President Barack Obama’s decision last week to cut the defense budget by $487 billion over the next 10 years was met with cries of derision from his critics (“inexcusable,” said GOP front-runner Mitt Romney) and shrugs of acceptance from his supporters. The reduction’s two headlines: 1. One hundred thousand troops are being chopped from the Marine Corps and Army; 2. The entire U.S. foreign policy focus will begin to shift from the Near East to the Far East (anxieties about China having replaced—or at least settled alongside—our permanently ingrained fears of Middle Eastern terror). The cuts themselves, though, are less significant as fiscal policy than as a statement about President Obama’s relationship with the Pentagon: Barack is taking it over.
That President Obama wasn’t really in charge of the Defense Department might come as something of a shock. He is, after all, the commander in chief. But considering the size of the nation’s defense apparatus, it shouldn’t. The Pentagon has become the 51st state—America’s largest bureaucracy, employing three times more people than the population of Vermont and Wyoming combined. Its capital is the Five-Sided Puzzle Palace, as my journalist friends fondly call it, where 23,000 work daily. Its other residents are the 3.2 million military, intelligence and civilian personnel who live inside its borderless confines around the globe. And since the attacks of September 11th, the influence of the Pentagon’s constituency has grown exponentially, its budget increasing from $295 billion to $549 billion, sucking up some 54 percent of federal tax dollars.
The Pentagon has found plenty of ways to spend all that cash. In 2011, the DoD blew $20.2 billion on air conditioning in Iraq and Afghanistan, equivalent to the entire NASA budget. There are more members of the U.S. military bands—and more sailors on a single aircraft carrier—than in the State Department’s entire foreign service. Up close, the largesse of the Pentagon is hard to miss as well: When top generals visit a country overseas, they often travel in their own private jets, with an entourage of dozens. Top diplomats fly commercial, business–or first-class, if they’re lucky. (Meanwhile, in Foggy Bottom, Secretary of State Hillary Clinton forbade business-class travel for State officials traveling to Afghanistan in 2010, citing budgetary concerns, department officials have told me privately.)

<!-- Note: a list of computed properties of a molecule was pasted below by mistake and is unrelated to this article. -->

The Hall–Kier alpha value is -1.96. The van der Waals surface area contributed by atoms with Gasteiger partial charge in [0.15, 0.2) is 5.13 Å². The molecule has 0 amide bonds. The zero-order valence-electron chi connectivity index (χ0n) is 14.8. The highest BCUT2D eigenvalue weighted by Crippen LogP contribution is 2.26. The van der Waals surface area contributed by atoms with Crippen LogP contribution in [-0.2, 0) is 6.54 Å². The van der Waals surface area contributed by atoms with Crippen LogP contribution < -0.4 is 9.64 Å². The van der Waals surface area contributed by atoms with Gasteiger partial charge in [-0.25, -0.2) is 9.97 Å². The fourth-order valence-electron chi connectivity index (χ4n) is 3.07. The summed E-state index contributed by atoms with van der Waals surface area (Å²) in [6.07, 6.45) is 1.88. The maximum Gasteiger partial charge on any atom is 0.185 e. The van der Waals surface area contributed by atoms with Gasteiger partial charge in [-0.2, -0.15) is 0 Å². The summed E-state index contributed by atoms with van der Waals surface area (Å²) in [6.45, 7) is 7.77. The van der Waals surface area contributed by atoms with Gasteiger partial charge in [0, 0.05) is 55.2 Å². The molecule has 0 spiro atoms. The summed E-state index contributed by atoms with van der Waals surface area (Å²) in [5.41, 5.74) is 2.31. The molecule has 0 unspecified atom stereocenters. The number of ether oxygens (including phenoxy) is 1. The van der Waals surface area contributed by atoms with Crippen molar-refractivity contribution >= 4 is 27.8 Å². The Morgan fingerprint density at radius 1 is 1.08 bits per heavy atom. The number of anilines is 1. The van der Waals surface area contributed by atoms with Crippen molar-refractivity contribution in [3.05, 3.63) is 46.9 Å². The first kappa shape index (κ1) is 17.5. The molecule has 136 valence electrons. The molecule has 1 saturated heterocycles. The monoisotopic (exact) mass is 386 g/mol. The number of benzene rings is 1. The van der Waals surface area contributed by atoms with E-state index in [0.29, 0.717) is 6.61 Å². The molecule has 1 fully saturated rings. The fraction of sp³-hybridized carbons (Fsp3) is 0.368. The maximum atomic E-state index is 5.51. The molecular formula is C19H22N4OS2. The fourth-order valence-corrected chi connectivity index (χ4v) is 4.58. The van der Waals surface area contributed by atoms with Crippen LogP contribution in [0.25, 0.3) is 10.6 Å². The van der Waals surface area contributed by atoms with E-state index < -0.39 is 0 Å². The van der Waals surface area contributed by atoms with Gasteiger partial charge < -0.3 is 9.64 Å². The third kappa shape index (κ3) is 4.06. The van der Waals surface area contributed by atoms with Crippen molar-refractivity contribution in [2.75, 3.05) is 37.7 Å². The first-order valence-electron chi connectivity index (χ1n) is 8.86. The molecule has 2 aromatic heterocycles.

The Pentagon’s unprecedented power and influence turned it into a fierce rival of the White House. And so when President Obama crossed the Potomac last Friday Thursday, he was on a mission to reclaim enemy territory. In an unusual move, he made the budget announcement from within the Pentagon itself. It was something of a triumph that he chose to do it there. Upon arriving in Washington three years ago, Obama had a very different reception from the brass. The building was populated by Republicans. The last three defense secretaries had been with the GOP, and the rank and file were still supporters of the previous administration. They were heavily invested in the Iraq War—a war Obama had called “dumb.” At one of his first meetings in the Pentagon in January 2009, as I recount in my new book The Operators, he met General Stanley McChrystal, who would later confide to his staff that Obama appeared “uncomfortable.” A senior official at the meeting described the president as “intimidated by the crowd.” Months after the meeting, the Pentagon’s leadership would take advantage of this perceived weakness, pushing the president to escalate the war in Afghanistan and tripling the scope of the conflict.
The tension between the president and his generals reached its climax in June 2010 in the weeks after I published a Rolling Stone story exposing the contempt the military leadership had for their civilian counterparts. The president fired McChrystal and replaced him with General David Petraeus (tying Petraeus to the fate of the doomed mission, an association that Petraeus had wanted to avoid, according to McChrystal). Within the next year, Defense Secretary Robert Gates would retire as well (but not before Obama twice overruled his advice—on Libya and the Bin Laden raid) and was replaced by Democratic ally Leon Panetta. Petraeus came home from Kabul in June 2011, and was quickly defrocked and installed at the CIA (preventing the popular general’s potential and oft-rumored run for the presidency, another outcome the White House wanted to avoid). When Petraeus pushed to move troops to eastern Afghanistan, rather than bringing them home, Obama overruled him, prompting General John Allen (the man there now) to admit the president was no longer following the military’s advice. Either by accident or by design, the young president had neutered his formidable opposition. The celebrity generals were gone, a friendly Defense Secretary was in and a string of what were perceived as foreign policy successes had been accomplished.